Although the formal warnings of the U.S. State Department remain in effect, advising you that the situation in Egypt is still too unsettled to make tourism entirely safe, most tour operators to Egypt are gearing up for an imminent restart of their programs. I recently spoke by phone with Elie Sidawi, chairman of Sunny-land Tours (www. sunnylandtours.com), which undoubtedly operates the most extensive list of trips to Egypt. He told me emphatically, and a bit triumphantly, that he will restart his key tours to Cairo and Upper Egypt this month, and is cutting the price in half to assure that every seat on his flights will be full.
Sunnyland's lead program to Egypt is a 10-day trip that flies you to Cairo from New York (on Egyptair); puts you up for two nights in Cairo (visiting all the main sites of that city, from the Museum of Antiquities to the Pyramids and the Sphinx, and to the Khan el Khalili Bazaar); and places you on a rather luxurious, seven-night, all-inclusive cruise of the Nile to Upper Egypt (Aswan, Luxor, Abu Simbel), for which the normal charge is $2,599 per person, including trans-Atlantic airfare.
Instead of that price, Sunnyland will now be charging only $1,299 per person for the very same features, including round-trip airfare between New York and Cairo. Since the value of the airfare alone is almost that high, it's as if Sunnyland is giving you the Cairo stay and the Nile cruise for free.
Sidawi spoke rather movingly about the calls he has received from scores of would-be passengers, all of them speaking about the urge they feel to pay personal tribute to the heroes of Tahrir Square, many of whom have attempted to remain in tents on that square to remind the military of the mass movement that brought about Egypt's revolt. Sunnyland's passengers will be in hotels close to Tahrir Square, and will be able to make repeat visits to it.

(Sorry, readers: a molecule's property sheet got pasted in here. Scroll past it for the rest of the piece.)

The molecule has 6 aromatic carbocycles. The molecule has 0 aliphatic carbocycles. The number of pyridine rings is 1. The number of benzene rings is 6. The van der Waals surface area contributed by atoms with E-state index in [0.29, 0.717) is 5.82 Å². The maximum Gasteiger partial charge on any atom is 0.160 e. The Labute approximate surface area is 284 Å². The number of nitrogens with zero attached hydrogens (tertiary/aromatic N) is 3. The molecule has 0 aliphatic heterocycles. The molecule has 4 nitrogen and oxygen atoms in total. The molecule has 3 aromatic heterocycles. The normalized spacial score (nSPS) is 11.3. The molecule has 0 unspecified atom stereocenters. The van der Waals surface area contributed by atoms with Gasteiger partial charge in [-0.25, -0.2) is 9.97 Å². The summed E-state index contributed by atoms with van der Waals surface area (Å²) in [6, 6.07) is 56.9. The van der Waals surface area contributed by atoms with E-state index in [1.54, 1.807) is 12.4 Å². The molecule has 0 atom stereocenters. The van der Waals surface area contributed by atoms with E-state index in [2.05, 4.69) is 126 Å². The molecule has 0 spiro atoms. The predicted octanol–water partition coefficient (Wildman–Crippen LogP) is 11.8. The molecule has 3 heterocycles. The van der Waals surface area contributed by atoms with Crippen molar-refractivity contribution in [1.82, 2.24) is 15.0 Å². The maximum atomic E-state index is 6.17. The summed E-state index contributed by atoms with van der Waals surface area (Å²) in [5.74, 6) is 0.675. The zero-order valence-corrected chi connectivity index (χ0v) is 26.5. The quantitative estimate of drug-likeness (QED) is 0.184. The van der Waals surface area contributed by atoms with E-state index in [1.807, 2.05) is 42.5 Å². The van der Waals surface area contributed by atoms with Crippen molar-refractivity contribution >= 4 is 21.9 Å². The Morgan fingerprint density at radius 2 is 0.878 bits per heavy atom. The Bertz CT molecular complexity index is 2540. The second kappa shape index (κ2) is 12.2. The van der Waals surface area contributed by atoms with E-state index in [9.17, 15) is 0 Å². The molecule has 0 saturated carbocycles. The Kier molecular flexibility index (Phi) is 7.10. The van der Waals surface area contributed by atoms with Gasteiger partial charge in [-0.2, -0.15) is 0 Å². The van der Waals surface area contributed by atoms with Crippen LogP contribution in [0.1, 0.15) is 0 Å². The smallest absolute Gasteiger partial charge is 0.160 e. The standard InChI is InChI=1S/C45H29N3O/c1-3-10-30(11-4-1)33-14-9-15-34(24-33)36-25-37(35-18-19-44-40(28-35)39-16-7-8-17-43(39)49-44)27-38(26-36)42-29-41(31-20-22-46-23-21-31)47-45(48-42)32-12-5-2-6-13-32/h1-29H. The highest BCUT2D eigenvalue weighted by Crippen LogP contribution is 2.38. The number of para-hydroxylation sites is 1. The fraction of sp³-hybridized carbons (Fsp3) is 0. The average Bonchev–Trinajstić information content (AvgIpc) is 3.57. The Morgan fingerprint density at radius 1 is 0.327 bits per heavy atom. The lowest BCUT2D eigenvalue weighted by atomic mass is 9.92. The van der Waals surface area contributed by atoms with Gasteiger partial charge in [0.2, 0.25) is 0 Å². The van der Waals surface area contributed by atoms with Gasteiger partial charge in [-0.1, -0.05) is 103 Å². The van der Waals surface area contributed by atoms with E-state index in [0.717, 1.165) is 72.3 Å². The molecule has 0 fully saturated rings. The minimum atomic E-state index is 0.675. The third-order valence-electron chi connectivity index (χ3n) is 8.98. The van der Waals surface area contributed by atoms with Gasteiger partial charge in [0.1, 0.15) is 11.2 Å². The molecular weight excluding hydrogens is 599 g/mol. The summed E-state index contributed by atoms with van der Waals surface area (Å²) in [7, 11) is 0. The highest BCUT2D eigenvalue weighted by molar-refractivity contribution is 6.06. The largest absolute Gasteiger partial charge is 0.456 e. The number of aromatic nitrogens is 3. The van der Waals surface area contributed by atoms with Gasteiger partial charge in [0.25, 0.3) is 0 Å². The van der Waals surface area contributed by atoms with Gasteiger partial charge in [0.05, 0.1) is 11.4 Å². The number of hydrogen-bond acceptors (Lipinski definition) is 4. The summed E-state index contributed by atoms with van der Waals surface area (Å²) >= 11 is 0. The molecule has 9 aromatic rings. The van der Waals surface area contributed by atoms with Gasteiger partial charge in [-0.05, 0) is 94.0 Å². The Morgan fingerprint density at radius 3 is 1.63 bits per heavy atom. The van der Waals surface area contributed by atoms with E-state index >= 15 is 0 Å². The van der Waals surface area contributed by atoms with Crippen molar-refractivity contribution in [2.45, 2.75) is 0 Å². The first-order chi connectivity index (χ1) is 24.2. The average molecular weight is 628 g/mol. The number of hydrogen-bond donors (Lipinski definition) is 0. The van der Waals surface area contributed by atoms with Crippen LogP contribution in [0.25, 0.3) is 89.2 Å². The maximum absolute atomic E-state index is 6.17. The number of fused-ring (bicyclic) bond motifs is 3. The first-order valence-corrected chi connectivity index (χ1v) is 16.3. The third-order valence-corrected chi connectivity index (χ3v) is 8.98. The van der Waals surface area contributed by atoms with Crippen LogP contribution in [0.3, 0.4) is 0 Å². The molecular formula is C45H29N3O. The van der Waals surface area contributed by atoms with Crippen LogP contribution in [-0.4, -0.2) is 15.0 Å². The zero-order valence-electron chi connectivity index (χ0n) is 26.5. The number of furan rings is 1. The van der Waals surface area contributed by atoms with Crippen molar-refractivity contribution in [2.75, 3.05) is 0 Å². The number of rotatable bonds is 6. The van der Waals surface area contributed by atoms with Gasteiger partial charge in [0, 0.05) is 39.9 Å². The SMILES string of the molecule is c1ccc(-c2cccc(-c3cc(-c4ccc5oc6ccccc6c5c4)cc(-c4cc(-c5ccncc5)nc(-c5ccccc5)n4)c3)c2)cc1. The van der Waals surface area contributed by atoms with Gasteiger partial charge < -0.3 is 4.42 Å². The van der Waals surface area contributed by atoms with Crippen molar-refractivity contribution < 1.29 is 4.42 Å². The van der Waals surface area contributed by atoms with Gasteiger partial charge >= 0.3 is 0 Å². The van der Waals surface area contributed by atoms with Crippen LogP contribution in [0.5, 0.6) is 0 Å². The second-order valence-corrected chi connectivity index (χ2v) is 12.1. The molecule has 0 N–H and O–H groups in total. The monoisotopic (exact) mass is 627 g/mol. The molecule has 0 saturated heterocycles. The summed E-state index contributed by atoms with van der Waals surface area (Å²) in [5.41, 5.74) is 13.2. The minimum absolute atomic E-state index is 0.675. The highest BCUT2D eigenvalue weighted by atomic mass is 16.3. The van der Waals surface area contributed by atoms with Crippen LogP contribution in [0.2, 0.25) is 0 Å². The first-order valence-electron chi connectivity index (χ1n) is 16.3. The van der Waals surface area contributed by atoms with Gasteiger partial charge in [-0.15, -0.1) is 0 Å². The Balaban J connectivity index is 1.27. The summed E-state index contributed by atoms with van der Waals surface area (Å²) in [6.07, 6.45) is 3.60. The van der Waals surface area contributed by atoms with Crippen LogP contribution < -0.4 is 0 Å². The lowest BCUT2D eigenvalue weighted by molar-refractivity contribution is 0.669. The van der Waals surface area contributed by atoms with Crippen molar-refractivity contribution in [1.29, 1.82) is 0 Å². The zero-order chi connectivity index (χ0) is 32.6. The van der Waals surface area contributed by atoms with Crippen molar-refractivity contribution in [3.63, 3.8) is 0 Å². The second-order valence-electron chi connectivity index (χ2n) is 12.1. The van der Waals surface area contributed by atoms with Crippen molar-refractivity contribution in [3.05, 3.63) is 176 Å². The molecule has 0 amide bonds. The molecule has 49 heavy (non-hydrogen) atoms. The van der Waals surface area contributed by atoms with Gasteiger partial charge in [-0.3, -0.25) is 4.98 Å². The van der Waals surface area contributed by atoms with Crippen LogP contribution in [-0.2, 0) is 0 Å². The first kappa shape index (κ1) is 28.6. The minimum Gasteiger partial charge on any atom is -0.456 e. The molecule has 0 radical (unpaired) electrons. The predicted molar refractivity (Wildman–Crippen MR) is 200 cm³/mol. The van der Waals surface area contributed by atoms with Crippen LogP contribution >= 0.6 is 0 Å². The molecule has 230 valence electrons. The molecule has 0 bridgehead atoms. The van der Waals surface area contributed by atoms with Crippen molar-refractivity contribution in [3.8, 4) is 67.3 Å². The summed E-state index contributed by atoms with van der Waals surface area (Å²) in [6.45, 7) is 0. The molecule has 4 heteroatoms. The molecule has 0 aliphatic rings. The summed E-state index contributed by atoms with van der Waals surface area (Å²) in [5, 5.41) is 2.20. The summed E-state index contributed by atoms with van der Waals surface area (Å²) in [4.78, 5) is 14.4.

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To advertise the new programs and their dramatic reduction in price, Sunnyland is maintaining a separate website called Egypt Hot Deals (www.egypthotdeals.com), which sets forth all the details — especially the day-by-day itinerary — of that remarkable $1,299 tour. It is an enticing offer. Because the hotels and other tourist facilities of Egypt currently are almost empty and unused, a company like Sunnyland is able to charge so very little.
I also have spoken by phone with Ronen Paldi, president of Ya'lla Tours (www.yallatours.com), another important operator to Egypt and other countries of the Middle East. Paldi, who announced the very same intention to restart his tours to Egypt almost immediately, has numerous clients ready to go there.
In Britain, the movement of tourism back to Egypt is even more intense, aided by the decision of Britain's Foreign & Commonwealth Office to remove the warning against such tourism of a few weeks ago. In a declaration that made headlines in the British travel press, Britain's equivalent of our State Department has flatly stated: "We no longer advise against all but essential travel to Cairo (all four governorates, including Giza), Alexandria and Suez. There are no restrictions in this travel advice on travel to Egypt."
That withdrawal of Britain's earlier warning is in sharp contrast to our State Department's continuing advice to put off all but essential travel to Egypt. "The State Department is always the last to bow to reality," Paldi of Ya'lla Tours told me. He added that he is in constant touch with his representatives in Cairo, and they are all firmly of the opinion that Egypt is again as safe as it ever was. Obviously, you must make your own decision as to that, and no one else can provide such an assurance.